I read the previous post a little differently. Seems like focusing on threats rather than vulnerabilities also relates to implementing general countermeasures (rather than specific). It seems to me that technology and it's implementations are in constant flux, but basic security principles don't change so much. Businesspeople have to evaluate many different risks and have many different priorities. I read your previous post as a problem relating technology details - or specific vulnerabilities - to the wider concerns of the business. So instead of relating technical concerns, you should frame issues in more general terms that decision-makers can understand. Meaning they can relate to the threat of a natural disaster rather than, say, the details of MS08-067 on their network. Hope I didn't misunderstand there, I just got a few different things out of your posts.

I think you've written before that people like to focus on specific technologies, or specific vulnerabilities. Maybe because they can be easily measured and controlled, or tailored to an "elevator speeech", or maybe security is still a maturing field. Maybe it has more to do with selling a service or product, or delivering an easily-communicated result. My "takeaway" has been that such thinking takes away from a good security posture. I'm also getting the idea that security is the concern of the whole business, and touches all areas.

- Francois
Marco said…
I completely agree with this approach to manage the security, but don´t you think that standards like PCI-DSS just focus on the opposite? They are almost based on Vulnerability scans and procedures for continuous monitoring (based on known signatures, exploits, etc). What is you thought about this subject?

Thanks in advance!
H. Carvey said…

A couple of things...

Once your security program has matured to the point...

IMHO, this is key. As a consultant, many of the organizations I deal with are in crisis-mode when we first meet, for the very reason that their security program hasn't matured, or as is often they case, they simply don't have one to speak of.

Djb referenced Chris Novak's comment (above), with respect to, "...demonstrated by the fact that 63 per cent of businesses are typically taking months rather than days to discover data leaks."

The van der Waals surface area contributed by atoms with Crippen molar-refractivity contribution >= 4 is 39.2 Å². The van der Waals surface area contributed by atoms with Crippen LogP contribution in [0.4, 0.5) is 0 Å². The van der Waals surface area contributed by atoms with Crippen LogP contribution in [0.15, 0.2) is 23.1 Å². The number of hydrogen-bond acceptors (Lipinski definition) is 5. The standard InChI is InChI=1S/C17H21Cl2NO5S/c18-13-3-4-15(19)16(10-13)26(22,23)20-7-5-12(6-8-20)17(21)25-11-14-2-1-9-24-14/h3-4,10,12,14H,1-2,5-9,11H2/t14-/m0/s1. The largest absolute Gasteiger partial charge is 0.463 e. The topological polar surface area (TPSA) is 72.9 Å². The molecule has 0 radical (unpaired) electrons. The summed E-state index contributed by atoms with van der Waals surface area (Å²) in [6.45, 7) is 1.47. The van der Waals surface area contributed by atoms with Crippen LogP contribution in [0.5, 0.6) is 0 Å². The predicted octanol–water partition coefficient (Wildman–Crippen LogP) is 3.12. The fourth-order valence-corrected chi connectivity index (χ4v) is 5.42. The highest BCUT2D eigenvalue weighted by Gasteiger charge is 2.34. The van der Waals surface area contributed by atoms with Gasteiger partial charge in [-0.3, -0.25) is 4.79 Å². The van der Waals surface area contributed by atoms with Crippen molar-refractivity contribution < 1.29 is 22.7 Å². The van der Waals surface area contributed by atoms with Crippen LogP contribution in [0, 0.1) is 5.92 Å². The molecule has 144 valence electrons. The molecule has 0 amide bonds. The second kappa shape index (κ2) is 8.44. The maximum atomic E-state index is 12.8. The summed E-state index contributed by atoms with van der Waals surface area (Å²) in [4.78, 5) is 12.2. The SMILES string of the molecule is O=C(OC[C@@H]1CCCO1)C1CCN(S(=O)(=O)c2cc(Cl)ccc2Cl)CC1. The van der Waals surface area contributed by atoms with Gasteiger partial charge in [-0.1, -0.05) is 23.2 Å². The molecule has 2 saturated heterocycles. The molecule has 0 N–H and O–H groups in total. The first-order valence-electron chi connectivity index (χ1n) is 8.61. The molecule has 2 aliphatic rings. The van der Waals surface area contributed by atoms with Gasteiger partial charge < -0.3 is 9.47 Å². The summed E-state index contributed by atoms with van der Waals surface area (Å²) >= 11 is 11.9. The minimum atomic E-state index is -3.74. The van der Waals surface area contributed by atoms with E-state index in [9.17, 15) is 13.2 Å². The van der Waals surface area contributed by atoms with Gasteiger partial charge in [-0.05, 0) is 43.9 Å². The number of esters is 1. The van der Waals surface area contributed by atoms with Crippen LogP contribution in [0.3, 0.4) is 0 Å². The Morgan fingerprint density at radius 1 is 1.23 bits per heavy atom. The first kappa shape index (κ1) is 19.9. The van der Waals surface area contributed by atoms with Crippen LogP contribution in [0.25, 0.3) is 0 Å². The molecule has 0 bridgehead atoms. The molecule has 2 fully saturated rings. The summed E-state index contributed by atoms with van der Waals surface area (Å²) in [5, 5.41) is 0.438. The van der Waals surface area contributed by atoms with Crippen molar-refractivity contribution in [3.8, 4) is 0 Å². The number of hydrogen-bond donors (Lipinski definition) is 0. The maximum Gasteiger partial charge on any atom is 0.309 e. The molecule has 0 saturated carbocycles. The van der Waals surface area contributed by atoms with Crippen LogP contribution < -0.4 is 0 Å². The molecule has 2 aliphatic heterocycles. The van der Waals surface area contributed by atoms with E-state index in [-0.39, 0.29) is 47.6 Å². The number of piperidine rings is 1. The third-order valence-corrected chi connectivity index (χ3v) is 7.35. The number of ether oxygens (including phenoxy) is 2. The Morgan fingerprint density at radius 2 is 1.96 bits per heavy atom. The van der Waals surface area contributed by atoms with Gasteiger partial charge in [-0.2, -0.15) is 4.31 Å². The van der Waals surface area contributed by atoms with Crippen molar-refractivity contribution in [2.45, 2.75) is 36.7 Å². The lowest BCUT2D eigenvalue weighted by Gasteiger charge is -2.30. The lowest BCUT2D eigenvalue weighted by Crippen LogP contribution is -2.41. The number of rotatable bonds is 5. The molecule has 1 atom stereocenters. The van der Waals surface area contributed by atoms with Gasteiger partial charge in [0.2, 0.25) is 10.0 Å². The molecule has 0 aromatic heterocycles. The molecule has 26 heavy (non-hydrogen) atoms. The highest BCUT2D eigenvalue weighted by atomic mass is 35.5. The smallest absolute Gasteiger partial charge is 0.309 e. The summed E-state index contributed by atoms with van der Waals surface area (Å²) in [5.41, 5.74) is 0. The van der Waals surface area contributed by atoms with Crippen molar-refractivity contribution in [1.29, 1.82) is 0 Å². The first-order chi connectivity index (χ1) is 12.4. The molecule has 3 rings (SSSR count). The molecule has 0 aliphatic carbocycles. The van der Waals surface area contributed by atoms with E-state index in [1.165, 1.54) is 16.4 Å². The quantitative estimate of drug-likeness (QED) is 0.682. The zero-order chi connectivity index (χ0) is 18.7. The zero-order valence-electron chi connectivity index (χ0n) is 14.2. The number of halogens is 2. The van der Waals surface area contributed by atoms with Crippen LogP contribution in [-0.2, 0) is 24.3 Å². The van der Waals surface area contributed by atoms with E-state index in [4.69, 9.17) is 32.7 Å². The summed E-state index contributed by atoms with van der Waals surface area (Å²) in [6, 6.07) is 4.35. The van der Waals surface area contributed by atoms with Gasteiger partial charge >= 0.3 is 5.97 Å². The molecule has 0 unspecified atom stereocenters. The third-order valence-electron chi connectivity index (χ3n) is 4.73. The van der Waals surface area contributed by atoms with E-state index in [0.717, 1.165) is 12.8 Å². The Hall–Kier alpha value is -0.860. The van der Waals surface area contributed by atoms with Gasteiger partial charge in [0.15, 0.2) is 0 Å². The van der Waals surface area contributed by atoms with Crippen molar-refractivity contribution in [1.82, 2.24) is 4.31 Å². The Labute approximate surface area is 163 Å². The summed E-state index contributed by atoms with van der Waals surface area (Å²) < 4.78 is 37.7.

How does this happen? A solid infosec program, including a CSIRP and response team, does not generate revenue nor add to the bottom line in a demonstrable manner, and therefore is not a priority. That program needs to start with a solid assessment of where data rests, it's state at rest as well as in transit, and a reduction of the overall attack surface.
Unknown said…
I'm wondering if a graph would be useful to illustrate this topic.
vertical scale: maturity of security stance
horizontal scale: interest in threats

As an organization's security maturity increases, they can become more interested in threats over chasing the vulnerabilities.

vertical scale: position in organization
horizontal scale: interest in threats

As one's position in an organization moves up the ladder, they likely become more interested in the strategic concerns, such as threats.

Of course, I wouldn't consider this very universal. I'm sure there are very high leaders in an organization who simply never will worry specifically about cybersecurity threats. And if it doesn't happen up top, then I bet it doesn't have much power lower in the org. Admins and middle managers may take threats into account when designing systems and processes, but other than taking a defensive approach, wouldn't be able to do much else in regards to threats; certainly nothing offensive.

I think you have great points, but I think as others mentioned above, it is a blend of thinking about vulns and threats that results in a solid security stance.

Lastly, I think reacting to and tracking vulns gives more feedback than focusing on threats. If I have a list of vulns to address, I can mark them off as done or tracked. But if I protect my organization from threat type A, will I ever know that I was successful? It seems like a much more intangible measure. Kinda like a police department comparing # of criminal arrests to # of prevented crimes. This might be why, ultimately, law enforcement is very reactive; it doesn't try to prevent [all] crime so much as deter it and catch those who do it.